All that glisters is not gold

The World Shakespeare Festival should have been an unabashed celebration of Shakespeare’s continued relevance to our world. However, it was sullied by the fact that the festival – and the RSC’s What country friends is this? trilogy of plays – were prominently sponsored by BP. Meanwhile, the Tate, British Museum, Royal Opera House and National Portrait Gallery are in the midst of five-year sponsorship deals with BP.

Masking the business from the common eye

In the aftermath of the Deepwater Horizon spill and given BP’s decision to go into the highly-polluting tar sands business, we and many others feel that BP has no place in arts sponsorship. We are deeply concerned that our cultural institutions are allowing themselves to be used by BP to obscure the destructive reality of its activities with a veneer of respectability.

BP admitted at a recent AGM that its sponsorship decisions went through “exactly the same processes as we would for any investment”. A member of the BP Board said that the aim of their sporting and cultural sponsorship this Olympic year was “brand projection and connection with customers and society”, and to “enhance their relationship with strategic commercial partners”. BP itself admits that this isn’t about supporting the arts, it’s about rebuilding the company’s shattered public reputation whilst continuing to engage in even more destructive activities around the world.

It’s already having an effect. According to market research, 38% of people who had been exposed to BP’s Olympic sponsorship now believe that BP is working towards a cleaner planet.

The money’s the thing

But don’t we need corporate sponsorship to keep the arts alive?

As part of the government’s austerity package, in 2011 the Arts Council suffered the worst cuts for thirty years.  As a result, the RSC lost 15% of their funding.  According to Philip Goff of Art Uncut: ‘Cuts to government funding of the arts makes our culture vulnerable to market forces, and we should be clamouring to get government support back’.  Recent governments have encouraged more corporate sponsorship of the arts in an attempt to fill the gap left by reductions in public funding, but this is a fickle source of money at best.  Business investment in the arts fell by 7% in 2010/11, reaching a lower level than in 2004/05. Corporations like BP and Shell are usually only interested in sponsoring established “prestige” institutions and events, as this gives them far more brand exposure than supporting small theatres or experimental art.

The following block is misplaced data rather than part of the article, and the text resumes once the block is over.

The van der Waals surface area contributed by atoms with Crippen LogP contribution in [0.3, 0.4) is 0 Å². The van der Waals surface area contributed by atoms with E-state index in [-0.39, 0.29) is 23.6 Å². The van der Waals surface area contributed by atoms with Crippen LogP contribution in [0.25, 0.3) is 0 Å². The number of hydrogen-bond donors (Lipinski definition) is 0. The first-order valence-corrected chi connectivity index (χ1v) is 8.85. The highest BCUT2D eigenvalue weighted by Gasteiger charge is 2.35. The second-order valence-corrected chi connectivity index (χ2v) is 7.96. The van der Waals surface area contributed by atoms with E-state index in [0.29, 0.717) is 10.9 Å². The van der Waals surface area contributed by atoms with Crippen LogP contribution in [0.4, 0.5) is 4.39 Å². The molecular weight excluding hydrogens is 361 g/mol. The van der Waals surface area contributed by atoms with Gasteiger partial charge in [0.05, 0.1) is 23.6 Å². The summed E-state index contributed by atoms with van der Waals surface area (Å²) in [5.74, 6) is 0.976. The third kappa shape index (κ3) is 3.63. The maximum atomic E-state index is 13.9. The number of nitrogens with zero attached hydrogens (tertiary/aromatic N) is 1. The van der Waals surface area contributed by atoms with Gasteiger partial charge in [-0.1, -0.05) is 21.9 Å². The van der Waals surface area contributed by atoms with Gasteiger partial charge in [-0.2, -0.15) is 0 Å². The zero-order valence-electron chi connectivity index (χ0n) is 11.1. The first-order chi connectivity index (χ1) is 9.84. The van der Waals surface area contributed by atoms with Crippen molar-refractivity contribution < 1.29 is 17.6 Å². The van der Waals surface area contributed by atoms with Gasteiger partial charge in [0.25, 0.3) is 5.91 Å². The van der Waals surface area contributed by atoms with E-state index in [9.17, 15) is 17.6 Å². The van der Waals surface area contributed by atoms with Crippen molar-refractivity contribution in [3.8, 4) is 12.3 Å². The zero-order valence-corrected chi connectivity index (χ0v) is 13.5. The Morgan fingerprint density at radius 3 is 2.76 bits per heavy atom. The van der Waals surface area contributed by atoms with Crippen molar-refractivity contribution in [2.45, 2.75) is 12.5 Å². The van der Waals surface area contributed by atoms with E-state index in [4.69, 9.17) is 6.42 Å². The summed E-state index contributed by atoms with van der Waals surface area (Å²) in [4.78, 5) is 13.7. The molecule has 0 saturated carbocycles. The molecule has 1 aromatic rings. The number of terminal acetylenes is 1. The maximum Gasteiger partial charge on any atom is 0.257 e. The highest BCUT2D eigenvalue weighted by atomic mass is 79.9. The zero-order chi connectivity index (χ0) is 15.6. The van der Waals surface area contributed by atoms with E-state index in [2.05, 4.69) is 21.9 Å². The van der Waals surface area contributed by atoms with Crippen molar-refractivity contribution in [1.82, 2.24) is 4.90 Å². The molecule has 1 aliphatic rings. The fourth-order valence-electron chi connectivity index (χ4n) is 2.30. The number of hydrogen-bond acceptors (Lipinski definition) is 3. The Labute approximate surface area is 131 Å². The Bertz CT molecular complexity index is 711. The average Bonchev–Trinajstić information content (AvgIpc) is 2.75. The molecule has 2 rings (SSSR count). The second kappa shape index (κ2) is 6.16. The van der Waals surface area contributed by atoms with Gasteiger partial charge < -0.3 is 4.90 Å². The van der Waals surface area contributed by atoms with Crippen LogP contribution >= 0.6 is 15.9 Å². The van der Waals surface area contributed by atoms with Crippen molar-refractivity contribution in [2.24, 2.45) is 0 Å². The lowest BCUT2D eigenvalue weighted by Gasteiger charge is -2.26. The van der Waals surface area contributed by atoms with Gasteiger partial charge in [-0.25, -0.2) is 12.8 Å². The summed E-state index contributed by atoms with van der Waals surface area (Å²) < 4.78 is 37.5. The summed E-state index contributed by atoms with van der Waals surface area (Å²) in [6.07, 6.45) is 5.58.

The current BP sponsorship deal provides less than 1% of the annual income of the British Museum, Tate, and Royal Opera House, and just 3% of the income of the National Portrait Gallery. BP needs these institutions far more than they need BP.

We need a more democratic and reliable funding model that stimulates free creative expression whilst at the same time ensuring that the arts are accessible to everyone, not just the well-off. Relying too heavily on corporations whose primary purpose is profit and whose only aim is to build their public image will leave the future of arts and culture insecure and vulnerable to the whims and wiles of big business.

Alternatives already exist. For example the PCS Union, who represent over 5,000 workers in UK museums and galleries, have laid out an alternative vision for culture, which lays out one way in which the arts could be funded without the need for corporate sponsorship.

Out, damned logo! Out, we say!

We dream of seeing an end to oil sponsorship of the arts, and are committed to finding more responsible ways to finance this country’s cultural life, for our own and future generations.